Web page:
Director Tom Hooper doesn't sugarcoat American history with this excellent miniseries, which goes right alongside Angels in America as one of HBO's greatest offerings. Co-produced by Tom Hanks, John Adams is a film that does its best to present young America in an authentic way.
What struck me instantly about the series is how dirty and primitive its depiction of young America is. Much of the film is shot in the dark or candlelight, with characters who are being savaged by smallpox. It's apparent that wigs are not always being powdered, and bodies aren't always being showered.
The movie opens during the Boston Massacre, where John Adams (played amazingly by Paul Giamatti) winds up defending the British soldiers who killed rioting American colonists. (I had forgotten about that little piece of history, as had Tom Hanks.) Our march to independence and the early years of our government aren't depicted as heroic or grandiose; they are, more or less, necessary, and sometimes corrupt and ugly. The movie shows that there was room in our government for backstabbing and bad behavior--even when it was just getting off the ground.
Giamatti portrays Adams from his glory days, through his controversial presidency and up to a rather uncomfortable and sad death. I have to think an Emmy is on the way for his work. Laura Linney is his equal as Abigail Adams, John's strong-hearted wife who tries to keep her family safe as the land around her is engulfed by rebellion. David Morse makes a convincing George Washington; Tom Wilkinson is the perfect Benjamin Franklin; and the always-good Sarah Polley will break your heart as daughter Nabby Adams.
This is a great work, and many history students will surely use it instead of the Internet for reports in the future.
Special Features: There's a very decent making-of documentary, with full participation of the cast and crew. Hanks says they wanted to depict how hard it was to be alive during these times, and I think the filmmakers succeeded. Some of these actors had to do a lot of aging for this movie, and this documentary goes into great detail. However, the DVD package could've used a commentary or two.
The 20th anniversary of Heathers is approaching, so that means it's time for another DVD. Christian Slater ruled the world in this movie, where he played J.D., hater of jocks and stuck-up cliques (including a pack of conceited girls called the Heathers). Winona Ryder had one of her best roles as Veronica, an unofficial Heather who harbors some resentment for her so-called friends. She and J.D. hook up and accidentally kill a classmate--causing the dominoes to start to fall.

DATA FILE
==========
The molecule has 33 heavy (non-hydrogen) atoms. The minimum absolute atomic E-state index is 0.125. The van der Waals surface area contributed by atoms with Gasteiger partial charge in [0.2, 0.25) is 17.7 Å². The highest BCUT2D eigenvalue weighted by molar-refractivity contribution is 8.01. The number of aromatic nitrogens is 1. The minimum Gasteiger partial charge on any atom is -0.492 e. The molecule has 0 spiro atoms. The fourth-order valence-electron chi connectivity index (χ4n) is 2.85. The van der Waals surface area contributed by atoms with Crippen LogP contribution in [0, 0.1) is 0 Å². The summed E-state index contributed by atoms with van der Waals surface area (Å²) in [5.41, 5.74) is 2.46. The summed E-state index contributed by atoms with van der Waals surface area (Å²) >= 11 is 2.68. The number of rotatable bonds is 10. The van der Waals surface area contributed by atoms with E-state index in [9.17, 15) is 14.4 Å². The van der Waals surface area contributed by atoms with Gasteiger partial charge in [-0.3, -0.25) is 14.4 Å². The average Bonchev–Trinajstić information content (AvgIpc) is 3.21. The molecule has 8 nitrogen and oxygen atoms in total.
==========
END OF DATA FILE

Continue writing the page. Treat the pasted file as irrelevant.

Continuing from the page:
This is one nasty depiction of high school life; having gone to high school around the time Heathers was produced, I can tell you that it was very accurate. Director Michael Lehmann (who would go on to make Hudson Hawk) depicts teen cruelty with no mercy. It was the anti-John Hughes depiction of the times, and its vision most certainly endures.
It's the movie that introduced Ryder as an acting force, long before she apparently stole some shit and got herself ostracized. (Total bullshit! I want Winona back!) Slater has fallen off the charts since his glory days here, but I will always classify his work in this movie as one of the best performances of the '80s. The moment when Slater shoots blanks at two football players still stands as one of the great shocks of my film-watching career.
Special Features: A commentary and a making-of documentary are carried over from a prior edition, but there is a new and decent look back at the film called Return to Westerburg High. It's revealed that Jennifer Connelly and Justine Bateman were both up for the Ryder role. Heather Graham was up for the role of the lead Heather, but it went to somebody else (Slater's then-girlfriend, Kim Walker). Eerie facts: Walker, who proclaimed, "Did you have a brain tumor for breakfast?" actually died of a brain tumor in 2001. Jeremy Applegate, who played the newspaper editor in the film who proclaimed, "I couldn't handle suicide," committed suicide in 2000. Screenwriter Daniel Waters discusses his alternate endings, all three of which would've been truly awesome. Get the DVD to see what he had in mind.
Freddie Highmore makes up for the hell that was August Rush playing two brothers who move into a house besieged by fairies and goblins. This film contains some of the better CGI effects ever put to screen. Its assortment of creatures is enchanting (and sometimes frightening), and the computer characters are wonderfully integrated with their live-action counterparts. Featuring the voices of Seth Rogen and Martin Short, it's one of the better family films of the year.
Special Features: A whole lotta stuff, including commentaries, deleted scenes and many featurettes.